In addition to cutting out or removing the toxic repeat sequences, scientist believe that they can be made less toxic by being bound to other RNA molecules, thereby sequestering them away from any harm they might cause to the cell. Therefore, many researchers are developing oligonucleotides that bind to the repeats in such a way that they cannot interact with anything else (such as Muscleblind or other repeat-binding proteins). These projects are in preclinical stages, and show some promise. MDA has invested more than $3 million on this strategy.
One of the major proteins affected by the toxic RNA is called muscleblind. This protein is needed so that other cellular proteins can be made correctly, and not enough is available in people with DM because much of it is bound up by the toxic RNA. Studies have shown that if MBNL1 levels can be increased, symptoms such as myotonia (constant muscle contractions) can be improved. Therefore, increasing free MBNL1 is a goal for DM therapies. MDA has funded over $250,000 in projects exploring this approach.
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Along with muscleblind, CUGBP is another protein that is involved in causing DM symptoms. Like muscleblind, CUGBP is needed for cells to make other proteins correctly. Unlike muscleblind, CUGBP is present in excessive levels in those with DM, and therefore therapies aimed at reducing the levels of this protein to normal represent another approach. MDA-supported researchers determined the importance of CUGBP in myotonic dystrophy, and are currently investigating strategies for reducing CUGBP levels and evaluating how effective this strategy may be for treating the disease.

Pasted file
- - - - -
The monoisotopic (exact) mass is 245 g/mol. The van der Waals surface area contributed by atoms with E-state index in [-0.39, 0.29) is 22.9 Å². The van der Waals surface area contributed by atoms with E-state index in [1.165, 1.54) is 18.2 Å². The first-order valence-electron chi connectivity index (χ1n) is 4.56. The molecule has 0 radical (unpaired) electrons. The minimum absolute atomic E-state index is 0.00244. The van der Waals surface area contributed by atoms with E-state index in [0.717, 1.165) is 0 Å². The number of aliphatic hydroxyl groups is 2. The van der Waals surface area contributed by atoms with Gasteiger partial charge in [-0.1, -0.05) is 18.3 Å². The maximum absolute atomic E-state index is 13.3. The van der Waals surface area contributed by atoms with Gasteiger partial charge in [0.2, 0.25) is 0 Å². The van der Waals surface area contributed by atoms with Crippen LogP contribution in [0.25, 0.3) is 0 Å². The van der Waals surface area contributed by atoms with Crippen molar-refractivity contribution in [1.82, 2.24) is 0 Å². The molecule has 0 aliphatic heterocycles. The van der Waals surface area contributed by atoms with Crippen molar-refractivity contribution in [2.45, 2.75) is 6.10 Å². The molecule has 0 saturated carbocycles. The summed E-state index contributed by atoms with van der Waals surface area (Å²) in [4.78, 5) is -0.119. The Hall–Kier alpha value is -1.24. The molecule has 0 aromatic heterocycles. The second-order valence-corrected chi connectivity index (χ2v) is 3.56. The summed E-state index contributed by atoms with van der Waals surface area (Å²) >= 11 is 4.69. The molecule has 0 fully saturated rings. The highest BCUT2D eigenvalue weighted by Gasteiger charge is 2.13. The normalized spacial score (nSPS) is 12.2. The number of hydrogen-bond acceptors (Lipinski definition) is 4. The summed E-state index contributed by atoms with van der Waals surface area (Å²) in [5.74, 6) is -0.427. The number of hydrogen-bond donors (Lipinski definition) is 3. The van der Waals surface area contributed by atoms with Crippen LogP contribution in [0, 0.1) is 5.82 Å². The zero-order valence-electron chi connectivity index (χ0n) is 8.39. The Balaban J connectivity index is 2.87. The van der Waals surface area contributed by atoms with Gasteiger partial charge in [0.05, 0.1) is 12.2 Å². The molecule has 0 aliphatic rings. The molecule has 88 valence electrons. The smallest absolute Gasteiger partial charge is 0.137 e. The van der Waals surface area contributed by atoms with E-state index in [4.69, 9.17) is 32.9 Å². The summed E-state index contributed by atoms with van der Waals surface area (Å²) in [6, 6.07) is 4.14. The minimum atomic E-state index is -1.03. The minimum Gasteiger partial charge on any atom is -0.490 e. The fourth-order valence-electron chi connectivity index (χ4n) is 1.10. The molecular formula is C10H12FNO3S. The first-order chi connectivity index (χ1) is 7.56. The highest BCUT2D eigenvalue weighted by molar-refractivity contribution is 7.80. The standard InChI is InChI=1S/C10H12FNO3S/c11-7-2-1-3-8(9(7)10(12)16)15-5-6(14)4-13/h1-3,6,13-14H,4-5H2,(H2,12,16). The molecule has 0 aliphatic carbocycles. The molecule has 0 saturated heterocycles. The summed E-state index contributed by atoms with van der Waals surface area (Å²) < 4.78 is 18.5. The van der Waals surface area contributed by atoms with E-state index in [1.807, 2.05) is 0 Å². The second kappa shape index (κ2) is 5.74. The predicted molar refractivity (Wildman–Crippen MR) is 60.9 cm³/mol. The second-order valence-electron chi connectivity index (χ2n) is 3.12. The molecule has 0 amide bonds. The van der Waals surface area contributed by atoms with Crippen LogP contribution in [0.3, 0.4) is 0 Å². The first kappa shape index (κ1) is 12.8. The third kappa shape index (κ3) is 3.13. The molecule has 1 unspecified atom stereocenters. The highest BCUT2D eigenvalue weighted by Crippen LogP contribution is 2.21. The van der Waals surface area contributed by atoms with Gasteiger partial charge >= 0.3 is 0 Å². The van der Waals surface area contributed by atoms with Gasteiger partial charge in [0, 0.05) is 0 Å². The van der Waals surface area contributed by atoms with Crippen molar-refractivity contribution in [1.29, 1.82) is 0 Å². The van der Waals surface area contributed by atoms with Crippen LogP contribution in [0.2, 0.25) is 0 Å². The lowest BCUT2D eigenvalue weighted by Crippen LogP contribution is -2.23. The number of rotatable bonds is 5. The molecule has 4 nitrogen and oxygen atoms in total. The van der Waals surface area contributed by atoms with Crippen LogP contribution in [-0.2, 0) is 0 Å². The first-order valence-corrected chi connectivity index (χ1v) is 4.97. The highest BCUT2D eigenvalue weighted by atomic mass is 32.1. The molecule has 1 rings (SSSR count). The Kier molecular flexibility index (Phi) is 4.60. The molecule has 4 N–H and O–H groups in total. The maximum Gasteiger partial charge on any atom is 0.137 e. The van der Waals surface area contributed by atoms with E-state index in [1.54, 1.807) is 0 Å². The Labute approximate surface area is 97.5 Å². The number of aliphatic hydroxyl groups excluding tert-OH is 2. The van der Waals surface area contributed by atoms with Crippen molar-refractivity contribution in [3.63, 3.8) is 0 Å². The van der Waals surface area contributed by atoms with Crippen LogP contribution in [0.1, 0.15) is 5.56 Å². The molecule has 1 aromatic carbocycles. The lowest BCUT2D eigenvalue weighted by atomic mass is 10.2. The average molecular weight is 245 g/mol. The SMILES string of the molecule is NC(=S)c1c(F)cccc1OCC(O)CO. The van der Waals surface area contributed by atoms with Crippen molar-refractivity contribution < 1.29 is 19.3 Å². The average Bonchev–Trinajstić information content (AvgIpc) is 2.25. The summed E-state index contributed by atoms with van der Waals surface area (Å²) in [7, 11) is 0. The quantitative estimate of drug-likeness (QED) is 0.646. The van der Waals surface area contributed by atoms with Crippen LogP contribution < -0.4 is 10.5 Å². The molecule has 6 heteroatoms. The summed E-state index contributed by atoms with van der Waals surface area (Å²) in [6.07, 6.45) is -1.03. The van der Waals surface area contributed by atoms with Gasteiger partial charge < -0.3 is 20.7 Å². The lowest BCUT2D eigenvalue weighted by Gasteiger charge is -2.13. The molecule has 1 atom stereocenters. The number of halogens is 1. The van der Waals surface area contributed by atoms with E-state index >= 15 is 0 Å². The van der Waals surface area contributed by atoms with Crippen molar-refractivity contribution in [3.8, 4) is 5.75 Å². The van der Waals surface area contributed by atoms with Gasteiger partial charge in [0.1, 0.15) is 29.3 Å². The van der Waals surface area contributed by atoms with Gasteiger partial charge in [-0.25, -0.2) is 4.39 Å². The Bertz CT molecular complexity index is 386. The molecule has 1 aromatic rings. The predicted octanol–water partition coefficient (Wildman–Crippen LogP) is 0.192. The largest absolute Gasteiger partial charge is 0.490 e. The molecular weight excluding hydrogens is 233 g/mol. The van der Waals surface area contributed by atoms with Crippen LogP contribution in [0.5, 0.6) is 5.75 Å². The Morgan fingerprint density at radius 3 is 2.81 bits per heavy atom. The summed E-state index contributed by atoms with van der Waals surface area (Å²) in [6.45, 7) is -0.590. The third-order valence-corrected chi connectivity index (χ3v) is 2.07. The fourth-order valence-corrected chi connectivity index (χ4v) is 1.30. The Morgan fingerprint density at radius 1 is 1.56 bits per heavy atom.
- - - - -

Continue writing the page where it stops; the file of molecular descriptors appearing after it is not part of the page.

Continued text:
DM is caused by toxic repeating RNAs, which fold into a hairpin-like structure that binds the protein muscleblind. Researchers think that if they can interrupt the ability of the toxic RNA to bind to muscleblind, DM symptoms should be improved. They are seeking compounds that do this as potential therapeutics. One MDA-supported researcher recently reported the identification of a compound (pentamidine) that showed therapeutic potential in an animal model of the disease. Unfortunately, this drug has significant side effects; however, this is a promising lead that could bring about more effective drugs. MDA has invested over $3M in these approaches.